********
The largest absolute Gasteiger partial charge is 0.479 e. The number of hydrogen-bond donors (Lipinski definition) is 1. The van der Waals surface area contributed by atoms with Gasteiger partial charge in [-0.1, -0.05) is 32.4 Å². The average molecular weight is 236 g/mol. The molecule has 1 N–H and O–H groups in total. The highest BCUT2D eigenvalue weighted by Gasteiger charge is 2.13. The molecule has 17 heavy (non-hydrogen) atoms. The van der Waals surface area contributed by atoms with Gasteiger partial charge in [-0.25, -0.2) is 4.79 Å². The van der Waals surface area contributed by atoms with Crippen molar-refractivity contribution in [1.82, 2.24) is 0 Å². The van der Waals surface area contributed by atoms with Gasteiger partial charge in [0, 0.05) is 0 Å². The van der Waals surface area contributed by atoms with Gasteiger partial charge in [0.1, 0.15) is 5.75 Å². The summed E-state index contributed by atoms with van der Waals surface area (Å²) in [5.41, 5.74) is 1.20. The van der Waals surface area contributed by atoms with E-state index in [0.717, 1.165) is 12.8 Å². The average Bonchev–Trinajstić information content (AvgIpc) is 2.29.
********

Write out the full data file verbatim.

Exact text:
The largest absolute Gasteiger partial charge is 0.479 e. The number of hydrogen-bond donors (Lipinski definition) is 1. The van der Waals surface area contributed by atoms with Gasteiger partial charge in [-0.1, -0.05) is 32.4 Å². The average molecular weight is 236 g/mol. The molecule has 1 N–H and O–H groups in total. The highest BCUT2D eigenvalue weighted by Gasteiger charge is 2.13. The molecule has 17 heavy (non-hydrogen) atoms. The van der Waals surface area contributed by atoms with Gasteiger partial charge in [-0.25, -0.2) is 4.79 Å². The van der Waals surface area contributed by atoms with Crippen molar-refractivity contribution in [1.82, 2.24) is 0 Å². The van der Waals surface area contributed by atoms with Gasteiger partial charge in [0, 0.05) is 0 Å². The van der Waals surface area contributed by atoms with Gasteiger partial charge in [0.1, 0.15) is 5.75 Å². The summed E-state index contributed by atoms with van der Waals surface area (Å²) in [5.41, 5.74) is 1.20. The van der Waals surface area contributed by atoms with E-state index in [0.717, 1.165) is 12.8 Å². The average Bonchev–Trinajstić information content (AvgIpc) is 2.29.